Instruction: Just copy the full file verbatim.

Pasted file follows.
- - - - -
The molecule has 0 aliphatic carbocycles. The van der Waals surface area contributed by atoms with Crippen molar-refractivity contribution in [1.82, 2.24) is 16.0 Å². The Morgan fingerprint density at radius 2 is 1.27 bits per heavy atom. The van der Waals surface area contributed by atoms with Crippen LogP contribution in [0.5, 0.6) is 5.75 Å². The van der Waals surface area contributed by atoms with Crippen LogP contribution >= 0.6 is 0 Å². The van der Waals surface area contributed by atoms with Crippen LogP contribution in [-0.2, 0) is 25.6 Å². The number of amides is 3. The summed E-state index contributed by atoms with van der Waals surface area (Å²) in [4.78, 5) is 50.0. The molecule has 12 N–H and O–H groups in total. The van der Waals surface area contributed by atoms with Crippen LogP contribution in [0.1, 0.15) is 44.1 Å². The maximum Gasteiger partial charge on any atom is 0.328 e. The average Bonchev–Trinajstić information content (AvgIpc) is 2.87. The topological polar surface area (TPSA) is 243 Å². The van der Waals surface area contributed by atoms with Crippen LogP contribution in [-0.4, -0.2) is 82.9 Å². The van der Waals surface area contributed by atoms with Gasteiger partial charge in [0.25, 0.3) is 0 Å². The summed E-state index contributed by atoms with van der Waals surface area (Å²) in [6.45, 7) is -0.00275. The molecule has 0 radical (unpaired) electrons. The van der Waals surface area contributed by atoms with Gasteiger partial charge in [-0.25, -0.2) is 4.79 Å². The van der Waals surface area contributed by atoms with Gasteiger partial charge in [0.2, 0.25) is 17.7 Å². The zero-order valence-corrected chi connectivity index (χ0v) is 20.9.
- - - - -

The molecule has 0 aliphatic carbocycles. The van der Waals surface area contributed by atoms with Crippen molar-refractivity contribution in [1.82, 2.24) is 16.0 Å². The Morgan fingerprint density at radius 2 is 1.27 bits per heavy atom. The van der Waals surface area contributed by atoms with Crippen LogP contribution in [0.5, 0.6) is 5.75 Å². The van der Waals surface area contributed by atoms with Crippen LogP contribution >= 0.6 is 0 Å². The van der Waals surface area contributed by atoms with Crippen LogP contribution in [-0.2, 0) is 25.6 Å². The number of amides is 3. The summed E-state index contributed by atoms with van der Waals surface area (Å²) in [4.78, 5) is 50.0. The molecule has 12 N–H and O–H groups in total. The van der Waals surface area contributed by atoms with Crippen LogP contribution in [0.1, 0.15) is 44.1 Å². The maximum Gasteiger partial charge on any atom is 0.328 e. The average Bonchev–Trinajstić information content (AvgIpc) is 2.87. The topological polar surface area (TPSA) is 243 Å². The van der Waals surface area contributed by atoms with Crippen LogP contribution in [-0.4, -0.2) is 82.9 Å². The van der Waals surface area contributed by atoms with Gasteiger partial charge in [0.25, 0.3) is 0 Å². The summed E-state index contributed by atoms with van der Waals surface area (Å²) in [6.45, 7) is -0.00275. The molecule has 0 radical (unpaired) electrons. The van der Waals surface area contributed by atoms with Gasteiger partial charge in [-0.25, -0.2) is 4.79 Å². The van der Waals surface area contributed by atoms with Gasteiger partial charge in [0.2, 0.25) is 17.7 Å². The zero-order valence-corrected chi connectivity index (χ0v) is 20.9.